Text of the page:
What is a Garnishee Notice issued by the Australian Taxation Office (ATO)?
Under section 260-5 of Schedule 1 of the TAA, the ATO can require a third party who owes money or holds money on behalf of a tax debtor to pay that money to the ATO. This means that a recipient of a garnishee notice is legally required to pay funds belonging to, or owing to a taxpayer, to the Australian Taxation Office.
The garnishee notice will usually be issued to banks or other financial institutions and can result in money held in the bank accounts of a Company being paid to the ATO.
The garnishee notice can also be issued to trade debtors or any other party who owes money to, or holds money on behalf of, the taxpayer directing those funds to be paid to the ATO.
What should I do if I receive a garnishee notice from the Australian Taxation Office (ATO)?
As soon as the ATO issue a letter advising of their intention to issue a garnishee, directors should immediately seek advice on their options.
Any plan to deal with the tax and other debts should be carefully considered to determine what can realistically be achieved.
There are various options to manage the debt such as entering a manageable payment plan. Alternatively, the Company may need to undertake a formal restructure such as a voluntary administration.
If you need further assistance formulating a plan or want to have a conversation about considering all your available options.
FAQ and Case Study
What matters does the Australian Taxation Office (ATO) consider before issuing a garnishee notice?
As outlined in PS LA 2011/8, prior to issuing a garnishee notice, the ATO will generally consider:
- The financial position of the tax debtor and steps taken to make payment in the shortest possible timeframe.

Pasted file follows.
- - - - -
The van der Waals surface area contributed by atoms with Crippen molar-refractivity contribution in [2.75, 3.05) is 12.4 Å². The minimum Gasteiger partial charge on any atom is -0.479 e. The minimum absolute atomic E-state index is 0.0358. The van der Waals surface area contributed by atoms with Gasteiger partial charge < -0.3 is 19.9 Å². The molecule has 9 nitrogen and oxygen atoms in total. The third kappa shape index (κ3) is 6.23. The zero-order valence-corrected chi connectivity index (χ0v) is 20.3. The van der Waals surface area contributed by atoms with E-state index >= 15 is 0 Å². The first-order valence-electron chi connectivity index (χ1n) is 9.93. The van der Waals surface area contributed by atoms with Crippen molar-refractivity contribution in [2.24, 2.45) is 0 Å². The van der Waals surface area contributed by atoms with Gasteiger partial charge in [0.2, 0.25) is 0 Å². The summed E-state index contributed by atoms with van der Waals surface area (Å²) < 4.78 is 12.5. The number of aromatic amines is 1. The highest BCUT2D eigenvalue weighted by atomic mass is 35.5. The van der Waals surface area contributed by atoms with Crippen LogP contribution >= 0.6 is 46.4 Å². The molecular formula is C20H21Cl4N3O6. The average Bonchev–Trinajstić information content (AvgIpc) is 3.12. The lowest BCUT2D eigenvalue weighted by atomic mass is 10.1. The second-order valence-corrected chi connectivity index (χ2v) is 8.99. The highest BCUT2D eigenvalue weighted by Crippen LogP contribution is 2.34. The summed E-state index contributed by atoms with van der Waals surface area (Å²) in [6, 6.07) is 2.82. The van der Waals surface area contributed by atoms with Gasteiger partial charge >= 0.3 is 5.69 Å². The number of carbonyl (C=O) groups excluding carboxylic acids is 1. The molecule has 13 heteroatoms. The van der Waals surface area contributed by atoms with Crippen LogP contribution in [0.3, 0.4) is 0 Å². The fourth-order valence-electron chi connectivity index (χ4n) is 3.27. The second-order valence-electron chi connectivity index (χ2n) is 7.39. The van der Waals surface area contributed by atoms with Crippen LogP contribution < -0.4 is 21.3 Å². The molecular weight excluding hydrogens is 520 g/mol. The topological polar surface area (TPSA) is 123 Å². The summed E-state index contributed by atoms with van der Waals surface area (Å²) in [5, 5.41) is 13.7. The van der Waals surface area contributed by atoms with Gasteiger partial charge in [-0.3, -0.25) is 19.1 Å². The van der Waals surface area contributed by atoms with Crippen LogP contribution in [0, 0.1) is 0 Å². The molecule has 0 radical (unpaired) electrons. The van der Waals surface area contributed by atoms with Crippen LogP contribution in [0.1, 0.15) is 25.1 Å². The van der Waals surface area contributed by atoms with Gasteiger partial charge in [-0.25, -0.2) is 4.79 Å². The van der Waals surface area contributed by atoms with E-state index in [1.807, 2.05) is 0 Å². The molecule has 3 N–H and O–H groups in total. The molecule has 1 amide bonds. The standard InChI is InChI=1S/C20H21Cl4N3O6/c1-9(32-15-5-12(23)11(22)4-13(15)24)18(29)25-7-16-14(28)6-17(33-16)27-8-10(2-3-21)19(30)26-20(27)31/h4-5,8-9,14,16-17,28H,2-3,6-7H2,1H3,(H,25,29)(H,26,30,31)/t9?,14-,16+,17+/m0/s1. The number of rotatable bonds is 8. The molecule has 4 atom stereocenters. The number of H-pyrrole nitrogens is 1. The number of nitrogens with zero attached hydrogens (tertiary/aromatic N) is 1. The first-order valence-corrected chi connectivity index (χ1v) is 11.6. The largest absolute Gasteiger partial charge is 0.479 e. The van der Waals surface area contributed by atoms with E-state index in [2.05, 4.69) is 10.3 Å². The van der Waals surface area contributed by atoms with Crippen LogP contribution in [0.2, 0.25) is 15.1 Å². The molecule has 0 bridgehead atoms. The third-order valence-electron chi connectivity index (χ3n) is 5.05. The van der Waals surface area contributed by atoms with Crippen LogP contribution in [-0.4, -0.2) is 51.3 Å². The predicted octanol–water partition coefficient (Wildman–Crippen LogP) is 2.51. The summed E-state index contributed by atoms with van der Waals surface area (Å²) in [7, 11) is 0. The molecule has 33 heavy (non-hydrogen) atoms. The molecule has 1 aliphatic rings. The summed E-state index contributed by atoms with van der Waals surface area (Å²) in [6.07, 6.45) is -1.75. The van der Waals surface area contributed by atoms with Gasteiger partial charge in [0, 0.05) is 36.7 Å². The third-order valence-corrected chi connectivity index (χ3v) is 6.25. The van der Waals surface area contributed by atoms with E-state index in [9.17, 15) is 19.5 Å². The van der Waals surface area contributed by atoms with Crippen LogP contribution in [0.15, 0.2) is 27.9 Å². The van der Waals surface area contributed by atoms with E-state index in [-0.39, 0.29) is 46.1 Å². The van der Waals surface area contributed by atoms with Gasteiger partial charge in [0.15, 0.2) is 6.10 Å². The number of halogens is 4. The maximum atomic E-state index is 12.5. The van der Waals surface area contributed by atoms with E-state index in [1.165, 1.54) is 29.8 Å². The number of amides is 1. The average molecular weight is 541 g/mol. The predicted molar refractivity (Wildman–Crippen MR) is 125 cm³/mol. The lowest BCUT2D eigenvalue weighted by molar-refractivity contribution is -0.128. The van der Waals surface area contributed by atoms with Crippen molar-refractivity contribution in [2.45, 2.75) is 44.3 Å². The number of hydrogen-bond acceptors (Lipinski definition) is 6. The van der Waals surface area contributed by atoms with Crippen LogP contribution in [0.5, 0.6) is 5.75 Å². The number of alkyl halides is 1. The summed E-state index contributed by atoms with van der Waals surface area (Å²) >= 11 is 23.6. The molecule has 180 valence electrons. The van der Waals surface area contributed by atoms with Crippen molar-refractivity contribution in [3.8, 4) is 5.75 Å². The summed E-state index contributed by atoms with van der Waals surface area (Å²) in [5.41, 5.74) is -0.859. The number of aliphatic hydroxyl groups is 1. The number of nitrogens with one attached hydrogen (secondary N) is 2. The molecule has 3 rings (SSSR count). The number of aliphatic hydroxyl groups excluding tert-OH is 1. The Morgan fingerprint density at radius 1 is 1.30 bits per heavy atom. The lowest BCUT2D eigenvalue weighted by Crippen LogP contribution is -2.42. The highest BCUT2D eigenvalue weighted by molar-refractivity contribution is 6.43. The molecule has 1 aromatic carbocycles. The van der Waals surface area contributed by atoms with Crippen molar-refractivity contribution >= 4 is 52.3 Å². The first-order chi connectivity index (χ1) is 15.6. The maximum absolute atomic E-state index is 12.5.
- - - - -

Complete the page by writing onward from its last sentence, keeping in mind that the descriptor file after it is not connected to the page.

- Extent of any other debts owed by the taxpayer.
- Whether revenue is placed at risk because of action of the tax debtor such as paying other creditors in preference.
- The likely implications of issuing a notice on a tax debtor’s ability to provide for a family or to maintain the viability of a business.
The ATO recognises that issuing a garnishee notice is an exercise of coercive power and therefore is required to act with care.
In our experience, the ATO does not issue garnishee notices until they have made various attempts to liaise with the taxpayer. This may include where the ATO has sent several warning letters advising of their intention to commence recovery action.
The ATO will also issue a notice of intended garnishee signaling its intention to issue the notice shortly.
What are the consequences of receiving a Garnishee notice?
The removal of funds from a company’s account or a percentage of debtor payments being made to the ATO could be an impact of the garnishee notice being issued. This could have a serious impact on a company’s ongoing trading, including the removal of cash required for payment of wages, materials, suppliers, and ongoing business operations.